The great thing about San Cristóbal is that there are so many sights within walking distance of the main town, Puerto Baquerizo Moreno. Many of these offer abundant wildlife opportunities that (usually) don’t cost a penny.
We spent three days exploring the island’s many natural wonders and didn’t break the bank. If you’re lucky enough to visit The Galápagos, take the time to head over to San Cristóbal and visit these lesser-known but never underwhelming sights.
1. Centro de Interpretación
This is the best information centre in the Galápagos and far exceeds the more popular Charles Darwin Research Station on Santa Cruz. Just a 15-minute walk from our hotel, Casa Opuntia, the displays focus on conservation, climate and geology as well as the thought-provoking history of the Galápagos.
2. Cerro Tijeretas
Continue walking from the Centro de Interpretación along a small path leading upwards. This will bring you to one of the best views in The Galápagos.
There is a network of paths around the viewpoint including one that leads down to Tijeretas Cove where you can snorkel in crystal clear turquoise waters.
3. Punto Carola and Playa Cabo de Horno
These two idyllic beaches are exactly what you expect of The Galápagos. Pristine white sands meet a calm Pacific surf. Sea lions play in the water while marine iguanas catch rays further back from the beach.
4. La Lobería
A 30-minute walk in the other direction will bring you to La Lobería, a small beach frequented by surfers due to the bigger waves that break on this side of the island.
There’s not much to see in the way of snorkeling, but keep walking until the beach turns to rocky black lava and start counting the marine iguanas. There seem to be hundreds.
5. El Junco Lake
You’ll have to get some wheels for this one – at least two. About 16km from town is Laguna El Junco. The small lake is located in a crater up in the highlands of the island.
The lake provides shelter for a large population of birdlife. Reaching the lake requires a short uphill walk from the road and offers rewarding panoramic views of the island.
6. La Galapaguera tortoise habitat
A little further along the main cross-island road is the most natural feeling of the giant tortoise sanctuaries in The Galápagos. There’s no guarantee that you’ll be able to see any adult tortoises here as they’re left to freely roam the thickets of the sanctuary.
However, this is also a breeding centre so you’ll definitely get to see the younger and more “middle-aged” tortoises – if up to 100 years old can be classed as middle-aged!
7. Puerto Chino
Another nine kilometres along the road is a stunning little beach that’s very popular with the locals. If you visit on weekdays you’ll enjoy a more peaceful experience. However, at the weekends you get a glimpse of how the islanders like to unwind.
As ever, with The Galápagos, there is much wildlife around including sea lions, marine iguanas and abundant shorebirds. I think I let it all go to my head a little when I attempted a David Hasselhoff-esque shot in my shorts!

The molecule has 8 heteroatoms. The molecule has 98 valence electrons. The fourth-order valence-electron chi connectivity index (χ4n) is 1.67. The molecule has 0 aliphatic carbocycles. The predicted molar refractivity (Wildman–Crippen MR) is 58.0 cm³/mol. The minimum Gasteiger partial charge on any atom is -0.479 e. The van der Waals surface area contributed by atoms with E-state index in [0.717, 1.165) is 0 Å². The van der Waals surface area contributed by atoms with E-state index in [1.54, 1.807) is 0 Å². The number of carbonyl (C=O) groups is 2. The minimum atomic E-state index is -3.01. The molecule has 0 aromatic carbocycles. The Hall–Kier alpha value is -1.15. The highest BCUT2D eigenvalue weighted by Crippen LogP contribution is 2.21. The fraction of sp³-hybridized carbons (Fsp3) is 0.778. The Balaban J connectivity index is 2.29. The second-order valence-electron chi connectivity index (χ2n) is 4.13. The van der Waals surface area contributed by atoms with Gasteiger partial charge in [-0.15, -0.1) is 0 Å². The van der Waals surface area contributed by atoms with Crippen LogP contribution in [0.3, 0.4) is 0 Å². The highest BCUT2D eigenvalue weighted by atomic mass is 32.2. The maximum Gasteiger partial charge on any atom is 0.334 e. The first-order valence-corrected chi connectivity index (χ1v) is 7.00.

8. Leon Dormido (Kicker Rock)
If you do one expensive tour, do this. Take a 1.5-hour boat ride north around the island to a dramatic rocky island known as Leon Dormido. There’s no beach but there is excellent snorkelling and diving offshore.
On the dizzying cliffs above you’ll see frigatebirds, red-billed tropicbirds and blue-footed boobies.
9. Isla Lobos
Some companies combine visiting this tiny rocky island and its lava-covered shores with a visit to Leon Dormido above. Isla Lobos is teeming with sea lions and birdlife including blue-footed boobies and frigatebirds.
Opposite, on the shore of San Cristóbal, is Playa Ochoa, a great white-sand beach with a tidal lagoon fostering flamingos and Chatham mockingbirds.
10. Puerto Baquerizo Moreno
Don’t ignore the administrative capital of The Galápagos. Wander the town during the day and at night, watch the sea lions lounge on the seafront benches, the marine iguanas catching the rays on the sea wall and the many red rock crabs scuttling across the rocks.
What: The Galápagos are 960km west of mainland Ecuador. San Cristóbal is the archipelago’s administrative capital and the only other island than Baltra (Santa Cruz) that has an airport with international connections. From Santa Cruz it’s a choppy 2.5-hour boat ride ($30 per person).
Where: We stayed at Casa Opuntia, located right on the waterfront with fantastic views of the harbour and its glistening turquoise waters. From here it’s easy to access the island’s many nearby attractions on foot.
For sights further afield, ask Alex, the incredibly helpful receptionist-cum-miracle worker, to organise taxis, tours and ferry tickets. There are two pools which are perfect for cooling off after a hot day spent exploring the island. The hotel serves a good breakfast where you’ll be joined by finches on the terrace and there’s tea, coffee and cold water available throughout the day.
Atlas & Boots
When: The Galápagos have two seasons. The islands are relatively dry all year round but between January and June temperatures are hotter (30°C) and there are regular downpours. From July to December temperatures are cooler (22°C) and it is generally drier but the seas are choppier and less ideal for diving.
How: Flying from mainland Ecuador there are two options: Guayaquil or Quito. Flights either land at Baltra Island (Santa Cruz) or on San Cristóbal. Prices fluctuate but we got a return from Guayaquil to Baltra for $400 per person. Most flights from Quito stop at Guayaquil in both directions and flying to San Cristóbal is more expensive than Baltra. Book flights via skyscanner.net.